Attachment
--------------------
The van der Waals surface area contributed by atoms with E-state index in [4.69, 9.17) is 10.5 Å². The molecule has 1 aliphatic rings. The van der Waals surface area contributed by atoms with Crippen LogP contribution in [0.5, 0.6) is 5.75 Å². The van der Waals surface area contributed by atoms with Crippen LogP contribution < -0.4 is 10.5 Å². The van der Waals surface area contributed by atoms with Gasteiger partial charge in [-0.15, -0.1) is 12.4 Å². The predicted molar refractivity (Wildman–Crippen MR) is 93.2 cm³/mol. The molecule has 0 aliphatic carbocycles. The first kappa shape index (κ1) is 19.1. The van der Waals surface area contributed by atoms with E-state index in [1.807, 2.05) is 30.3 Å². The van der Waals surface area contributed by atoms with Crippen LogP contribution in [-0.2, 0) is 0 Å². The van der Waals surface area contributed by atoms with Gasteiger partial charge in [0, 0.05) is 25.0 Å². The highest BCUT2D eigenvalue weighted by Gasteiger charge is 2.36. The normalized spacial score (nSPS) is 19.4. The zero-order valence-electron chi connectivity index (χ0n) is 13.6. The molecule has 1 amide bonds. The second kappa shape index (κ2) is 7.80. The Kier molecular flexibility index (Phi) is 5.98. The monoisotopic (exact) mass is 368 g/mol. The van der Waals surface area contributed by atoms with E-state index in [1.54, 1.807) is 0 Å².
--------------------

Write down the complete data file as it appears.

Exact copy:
The van der Waals surface area contributed by atoms with E-state index in [4.69, 9.17) is 10.5 Å². The molecule has 1 aliphatic rings. The van der Waals surface area contributed by atoms with Crippen LogP contribution in [0.5, 0.6) is 5.75 Å². The van der Waals surface area contributed by atoms with Crippen LogP contribution < -0.4 is 10.5 Å². The van der Waals surface area contributed by atoms with Gasteiger partial charge in [-0.15, -0.1) is 12.4 Å². The predicted molar refractivity (Wildman–Crippen MR) is 93.2 cm³/mol. The molecule has 0 aliphatic carbocycles. The first kappa shape index (κ1) is 19.1. The van der Waals surface area contributed by atoms with E-state index in [1.807, 2.05) is 30.3 Å². The van der Waals surface area contributed by atoms with Crippen LogP contribution in [-0.2, 0) is 0 Å². The van der Waals surface area contributed by atoms with Gasteiger partial charge in [0, 0.05) is 25.0 Å². The highest BCUT2D eigenvalue weighted by Gasteiger charge is 2.36. The normalized spacial score (nSPS) is 19.4. The zero-order valence-electron chi connectivity index (χ0n) is 13.6. The molecule has 1 amide bonds. The second kappa shape index (κ2) is 7.80. The Kier molecular flexibility index (Phi) is 5.98. The monoisotopic (exact) mass is 368 g/mol. The van der Waals surface area contributed by atoms with E-state index in [1.54, 1.807) is 0 Å².